And it's estimated that about 17 million people in this country are in a mixed-status home. And those people had been excluded. In the December check, they weren't excluded. And it sounds like the new stimulus package they won't be excluded. So if you live with an undocumented person, that doesn't remove you from eligibility to get a stimulus check.

But of course, there's also the fear factor. People who are undocumented don't-- don't like to, basically, you know, poke their head out of the system, because it's a system that can target them for being undocumented. And if they are relying on public assistance of any kind, which is rental assistance, and housing vouchers, and things like that, that might consider them in the system as a public charge, and that might affect their likelihood of getting residence.

Not to mention lack of access in-language if you speak Spanish, or there's many people, at least here in California, across the country who speak other languages, other native languages from, say, Central America, and so they might not have in-language access to resources and information. So there's just many factors and lack of accessibility.

Sometimes-- COVID also impacted the-- I'm sorry-- the likelihood of getting the vaccine was also a problem for undocumented immigrants and Latino communities here, because the first systems to sign up for the vaccine you needed to have an iPhone. Things like that really do change the possibilities and affect the possibilities of getting access to health care, to any kind of assistance. And even when it is available, you might not know it's available, or you might be afraid to apply because, ultimately, you do want to become a citizen or a permanent resident, and you feel like that might impact your ability to-- to get that.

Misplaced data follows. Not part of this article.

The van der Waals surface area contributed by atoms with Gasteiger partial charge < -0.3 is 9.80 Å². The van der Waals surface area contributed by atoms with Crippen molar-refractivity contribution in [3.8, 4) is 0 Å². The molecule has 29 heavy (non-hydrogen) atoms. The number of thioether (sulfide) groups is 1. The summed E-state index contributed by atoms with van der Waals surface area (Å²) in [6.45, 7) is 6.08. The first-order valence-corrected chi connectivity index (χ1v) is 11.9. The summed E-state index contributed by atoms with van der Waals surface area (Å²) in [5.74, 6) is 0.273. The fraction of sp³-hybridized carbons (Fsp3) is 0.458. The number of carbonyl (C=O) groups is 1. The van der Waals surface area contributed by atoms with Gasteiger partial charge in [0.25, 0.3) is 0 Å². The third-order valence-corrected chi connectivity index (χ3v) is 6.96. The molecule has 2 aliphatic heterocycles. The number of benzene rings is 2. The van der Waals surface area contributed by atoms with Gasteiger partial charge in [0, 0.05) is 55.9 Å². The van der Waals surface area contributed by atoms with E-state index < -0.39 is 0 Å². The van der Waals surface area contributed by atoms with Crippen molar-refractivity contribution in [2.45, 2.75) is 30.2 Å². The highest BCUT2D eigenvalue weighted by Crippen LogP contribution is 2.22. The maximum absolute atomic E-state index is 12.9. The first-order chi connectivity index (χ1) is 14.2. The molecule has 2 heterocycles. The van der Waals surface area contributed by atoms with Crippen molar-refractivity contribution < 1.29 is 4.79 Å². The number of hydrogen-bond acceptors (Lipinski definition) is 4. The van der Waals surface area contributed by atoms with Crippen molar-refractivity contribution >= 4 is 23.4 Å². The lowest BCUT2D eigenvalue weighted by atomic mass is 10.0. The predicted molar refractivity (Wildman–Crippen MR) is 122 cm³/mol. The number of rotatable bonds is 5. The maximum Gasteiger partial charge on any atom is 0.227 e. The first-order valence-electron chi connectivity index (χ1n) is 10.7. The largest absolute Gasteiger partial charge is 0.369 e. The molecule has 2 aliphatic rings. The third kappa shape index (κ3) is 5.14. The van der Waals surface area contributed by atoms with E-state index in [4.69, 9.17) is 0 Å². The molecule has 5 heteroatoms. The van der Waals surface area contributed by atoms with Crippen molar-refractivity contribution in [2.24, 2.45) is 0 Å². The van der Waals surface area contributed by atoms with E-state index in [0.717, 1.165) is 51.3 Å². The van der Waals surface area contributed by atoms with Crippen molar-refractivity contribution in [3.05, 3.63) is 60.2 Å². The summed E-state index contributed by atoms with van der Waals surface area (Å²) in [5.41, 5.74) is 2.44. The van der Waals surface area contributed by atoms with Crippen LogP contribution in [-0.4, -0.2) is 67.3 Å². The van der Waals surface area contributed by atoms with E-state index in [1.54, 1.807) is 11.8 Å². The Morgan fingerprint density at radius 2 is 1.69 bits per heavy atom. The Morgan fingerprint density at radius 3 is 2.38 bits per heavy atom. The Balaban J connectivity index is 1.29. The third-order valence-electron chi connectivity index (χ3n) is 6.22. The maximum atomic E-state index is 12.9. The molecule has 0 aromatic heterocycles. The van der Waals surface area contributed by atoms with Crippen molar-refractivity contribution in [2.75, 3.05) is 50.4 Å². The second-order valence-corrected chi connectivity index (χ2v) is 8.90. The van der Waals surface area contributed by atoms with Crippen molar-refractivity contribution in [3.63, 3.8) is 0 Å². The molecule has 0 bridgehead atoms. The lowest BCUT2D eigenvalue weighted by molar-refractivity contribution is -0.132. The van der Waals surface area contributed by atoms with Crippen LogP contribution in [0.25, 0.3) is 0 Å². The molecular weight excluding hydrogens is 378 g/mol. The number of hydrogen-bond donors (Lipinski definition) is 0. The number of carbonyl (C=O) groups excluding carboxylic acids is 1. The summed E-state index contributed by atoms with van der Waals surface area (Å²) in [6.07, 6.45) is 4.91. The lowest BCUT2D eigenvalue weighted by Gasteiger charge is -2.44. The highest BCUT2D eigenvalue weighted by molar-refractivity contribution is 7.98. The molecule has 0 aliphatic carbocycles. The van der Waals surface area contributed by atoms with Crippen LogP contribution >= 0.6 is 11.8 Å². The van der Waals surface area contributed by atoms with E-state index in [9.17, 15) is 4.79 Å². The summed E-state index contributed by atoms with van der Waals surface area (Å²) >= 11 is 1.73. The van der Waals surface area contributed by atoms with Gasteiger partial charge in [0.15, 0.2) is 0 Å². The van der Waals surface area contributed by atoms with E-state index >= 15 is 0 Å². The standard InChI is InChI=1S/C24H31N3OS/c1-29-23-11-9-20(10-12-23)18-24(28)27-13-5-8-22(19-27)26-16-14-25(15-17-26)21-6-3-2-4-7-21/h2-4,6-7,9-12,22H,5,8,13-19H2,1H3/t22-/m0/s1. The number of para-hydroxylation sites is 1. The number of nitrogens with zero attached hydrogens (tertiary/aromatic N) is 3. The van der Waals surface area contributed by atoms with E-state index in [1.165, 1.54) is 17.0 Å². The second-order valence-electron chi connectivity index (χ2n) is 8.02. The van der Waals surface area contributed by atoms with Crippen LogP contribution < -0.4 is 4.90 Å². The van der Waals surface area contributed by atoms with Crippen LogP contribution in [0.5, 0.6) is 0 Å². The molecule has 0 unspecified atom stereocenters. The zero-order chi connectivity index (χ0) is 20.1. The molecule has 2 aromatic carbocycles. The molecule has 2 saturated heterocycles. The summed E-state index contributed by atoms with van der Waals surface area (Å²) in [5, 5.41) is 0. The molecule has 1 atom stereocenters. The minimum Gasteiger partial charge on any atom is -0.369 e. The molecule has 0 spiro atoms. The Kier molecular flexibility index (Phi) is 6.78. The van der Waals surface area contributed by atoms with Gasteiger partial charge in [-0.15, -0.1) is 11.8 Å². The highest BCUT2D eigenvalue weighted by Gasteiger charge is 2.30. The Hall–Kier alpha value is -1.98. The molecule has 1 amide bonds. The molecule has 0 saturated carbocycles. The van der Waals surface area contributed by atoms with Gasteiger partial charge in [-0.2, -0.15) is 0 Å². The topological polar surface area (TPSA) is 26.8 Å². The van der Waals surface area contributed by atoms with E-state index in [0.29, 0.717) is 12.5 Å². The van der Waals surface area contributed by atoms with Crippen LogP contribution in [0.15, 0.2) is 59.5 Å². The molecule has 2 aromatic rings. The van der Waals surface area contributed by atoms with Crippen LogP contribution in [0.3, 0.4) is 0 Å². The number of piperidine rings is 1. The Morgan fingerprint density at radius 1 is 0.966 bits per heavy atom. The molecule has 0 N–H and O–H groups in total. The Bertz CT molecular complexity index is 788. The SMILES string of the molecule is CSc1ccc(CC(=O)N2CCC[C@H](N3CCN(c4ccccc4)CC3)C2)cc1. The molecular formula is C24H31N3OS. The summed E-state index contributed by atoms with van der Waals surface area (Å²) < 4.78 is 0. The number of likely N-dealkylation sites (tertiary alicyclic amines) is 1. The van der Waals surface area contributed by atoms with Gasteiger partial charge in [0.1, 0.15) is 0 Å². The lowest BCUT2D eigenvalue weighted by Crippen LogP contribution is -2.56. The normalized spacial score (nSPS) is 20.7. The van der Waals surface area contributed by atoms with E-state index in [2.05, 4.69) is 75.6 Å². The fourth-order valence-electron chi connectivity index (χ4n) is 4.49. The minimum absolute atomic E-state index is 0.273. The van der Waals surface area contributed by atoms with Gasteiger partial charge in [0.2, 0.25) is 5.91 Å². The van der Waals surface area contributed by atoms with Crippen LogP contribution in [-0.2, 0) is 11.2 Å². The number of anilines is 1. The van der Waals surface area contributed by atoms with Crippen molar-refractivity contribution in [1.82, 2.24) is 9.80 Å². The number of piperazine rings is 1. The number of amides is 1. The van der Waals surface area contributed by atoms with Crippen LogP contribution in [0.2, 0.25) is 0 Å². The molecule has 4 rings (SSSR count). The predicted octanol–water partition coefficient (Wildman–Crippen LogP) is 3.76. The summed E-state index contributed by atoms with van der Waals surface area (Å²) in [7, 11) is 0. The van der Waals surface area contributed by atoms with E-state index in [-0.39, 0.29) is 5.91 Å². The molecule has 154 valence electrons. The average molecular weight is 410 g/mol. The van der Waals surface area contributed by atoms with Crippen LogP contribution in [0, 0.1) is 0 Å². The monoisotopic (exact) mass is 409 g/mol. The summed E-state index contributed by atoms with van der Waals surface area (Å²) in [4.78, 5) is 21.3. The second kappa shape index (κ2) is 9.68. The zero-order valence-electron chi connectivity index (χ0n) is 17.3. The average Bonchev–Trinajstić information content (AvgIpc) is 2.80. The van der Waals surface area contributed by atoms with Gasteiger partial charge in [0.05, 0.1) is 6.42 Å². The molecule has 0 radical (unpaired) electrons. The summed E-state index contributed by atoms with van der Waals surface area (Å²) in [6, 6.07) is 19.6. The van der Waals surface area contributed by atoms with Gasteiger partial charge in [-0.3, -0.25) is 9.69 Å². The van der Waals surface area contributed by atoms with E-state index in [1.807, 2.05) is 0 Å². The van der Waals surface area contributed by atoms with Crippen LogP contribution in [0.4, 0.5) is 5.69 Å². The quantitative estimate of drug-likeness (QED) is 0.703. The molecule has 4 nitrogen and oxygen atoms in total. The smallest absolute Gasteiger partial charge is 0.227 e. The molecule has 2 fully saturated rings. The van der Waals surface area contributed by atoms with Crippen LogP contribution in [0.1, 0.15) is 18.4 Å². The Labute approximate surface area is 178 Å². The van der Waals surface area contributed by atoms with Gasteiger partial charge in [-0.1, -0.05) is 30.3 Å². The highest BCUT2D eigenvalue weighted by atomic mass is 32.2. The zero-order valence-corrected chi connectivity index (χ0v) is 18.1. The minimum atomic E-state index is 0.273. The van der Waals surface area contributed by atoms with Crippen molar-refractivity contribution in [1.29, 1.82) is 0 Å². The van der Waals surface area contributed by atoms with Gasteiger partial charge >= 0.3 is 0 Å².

TANYA RIVERO: And you spoke with many other families and women in your reporting, specifically also about the fear of being evicted. What did you learn about the struggle to find and keep housing during the pandemic? I mean, we know that housing in the Los Angeles area is incredibly expensive to begin with. Add that to this pandemic, it must be just overwhelming for some families.

LILIA LUCIANO: That's right, Tanya. I mean, for years, I've been covering the California housing crisis, and it is ridiculously expensive. Some of the women-- one of the women I talked to for this story pays, like, $3,000 in rent for a two or three bedroom-- I believe it was a two bedroom. I mean, that is so high that is just unthinkable compared to, say-- I mean, I lived in Miami for a long time. And rent there was, like-- was a fraction of what it is here. So it's extremely expensive.

Another issue that a lot of undocumented people are facing is there is this thought, there's this belief that there is an eviction moratorium. And you can't call it, really, a moratorium, because many people are getting evicted. I've talked to tenants who are being harassed by landlords and threatened. They're told that-- the landlord will tell them I'm going to call ICE on you if you don't pay the rent.

And there's a process in place. There are protections. You can be protected from an eviction if you write a letter, and there are these steps you need to take. But of course, there's also, like I said before, you know, that in-language lack of access to information, not understanding the system. Sometimes landlords will-- you know, will play the system in a way that you don't even know that you're about to get evicted until you get the sheriff at your door.

In this case in particular, in-- in Esperanza's case, the woman and her daughter that we featured, I didn't have time to tell this on the story, but their case, they were subletting from somebody who died of COVID. And the landlord didn't know that they were subletting. And so because Esperanza or Andrea's name is not on the list, they can get evicted, because they're not protected because their name is not on the lease. And that is the case for a lot of undocumented people here in California. So you know, people are facing homelessness and are facing a lack of resources available to them.

TANYA RIVERO: Lilia Luciano, thank you so much for joining us. We so appreciate it.

LILIA LUCIANO: Thank you, Tanya.